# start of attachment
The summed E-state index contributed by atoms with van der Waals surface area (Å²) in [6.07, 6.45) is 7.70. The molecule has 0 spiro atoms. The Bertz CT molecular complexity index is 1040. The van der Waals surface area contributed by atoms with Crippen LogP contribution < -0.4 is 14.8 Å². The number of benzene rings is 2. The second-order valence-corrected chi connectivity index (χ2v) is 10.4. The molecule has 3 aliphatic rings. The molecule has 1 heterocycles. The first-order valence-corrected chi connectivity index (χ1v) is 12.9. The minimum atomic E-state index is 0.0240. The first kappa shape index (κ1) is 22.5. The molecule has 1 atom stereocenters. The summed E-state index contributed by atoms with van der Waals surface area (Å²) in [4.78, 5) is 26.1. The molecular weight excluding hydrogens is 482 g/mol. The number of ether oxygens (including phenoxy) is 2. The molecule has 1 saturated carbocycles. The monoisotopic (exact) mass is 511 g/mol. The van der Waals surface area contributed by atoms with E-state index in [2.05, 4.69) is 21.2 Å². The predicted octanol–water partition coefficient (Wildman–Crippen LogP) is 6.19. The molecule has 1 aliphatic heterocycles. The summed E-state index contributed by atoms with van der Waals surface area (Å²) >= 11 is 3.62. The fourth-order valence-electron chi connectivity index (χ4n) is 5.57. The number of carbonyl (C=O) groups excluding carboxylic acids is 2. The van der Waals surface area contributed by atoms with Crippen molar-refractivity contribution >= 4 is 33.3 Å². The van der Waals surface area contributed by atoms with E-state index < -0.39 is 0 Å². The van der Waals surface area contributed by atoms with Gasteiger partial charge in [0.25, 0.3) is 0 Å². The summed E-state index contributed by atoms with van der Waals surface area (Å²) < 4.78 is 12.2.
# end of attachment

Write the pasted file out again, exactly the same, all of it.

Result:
The summed E-state index contributed by atoms with van der Waals surface area (Å²) in [6.07, 6.45) is 7.70. The molecule has 0 spiro atoms. The Bertz CT molecular complexity index is 1040. The van der Waals surface area contributed by atoms with Crippen LogP contribution < -0.4 is 14.8 Å². The number of benzene rings is 2. The second-order valence-corrected chi connectivity index (χ2v) is 10.4. The molecule has 3 aliphatic rings. The molecule has 1 heterocycles. The first-order valence-corrected chi connectivity index (χ1v) is 12.9. The minimum atomic E-state index is 0.0240. The first kappa shape index (κ1) is 22.5. The molecule has 1 atom stereocenters. The summed E-state index contributed by atoms with van der Waals surface area (Å²) in [4.78, 5) is 26.1. The molecular weight excluding hydrogens is 482 g/mol. The number of ether oxygens (including phenoxy) is 2. The molecule has 1 saturated carbocycles. The monoisotopic (exact) mass is 511 g/mol. The van der Waals surface area contributed by atoms with E-state index in [2.05, 4.69) is 21.2 Å². The predicted octanol–water partition coefficient (Wildman–Crippen LogP) is 6.19. The molecule has 1 aliphatic heterocycles. The summed E-state index contributed by atoms with van der Waals surface area (Å²) >= 11 is 3.62. The fourth-order valence-electron chi connectivity index (χ4n) is 5.57. The number of carbonyl (C=O) groups excluding carboxylic acids is 2. The van der Waals surface area contributed by atoms with Crippen molar-refractivity contribution >= 4 is 33.3 Å². The van der Waals surface area contributed by atoms with E-state index < -0.39 is 0 Å². The van der Waals surface area contributed by atoms with Gasteiger partial charge in [0.25, 0.3) is 0 Å². The summed E-state index contributed by atoms with van der Waals surface area (Å²) < 4.78 is 12.2.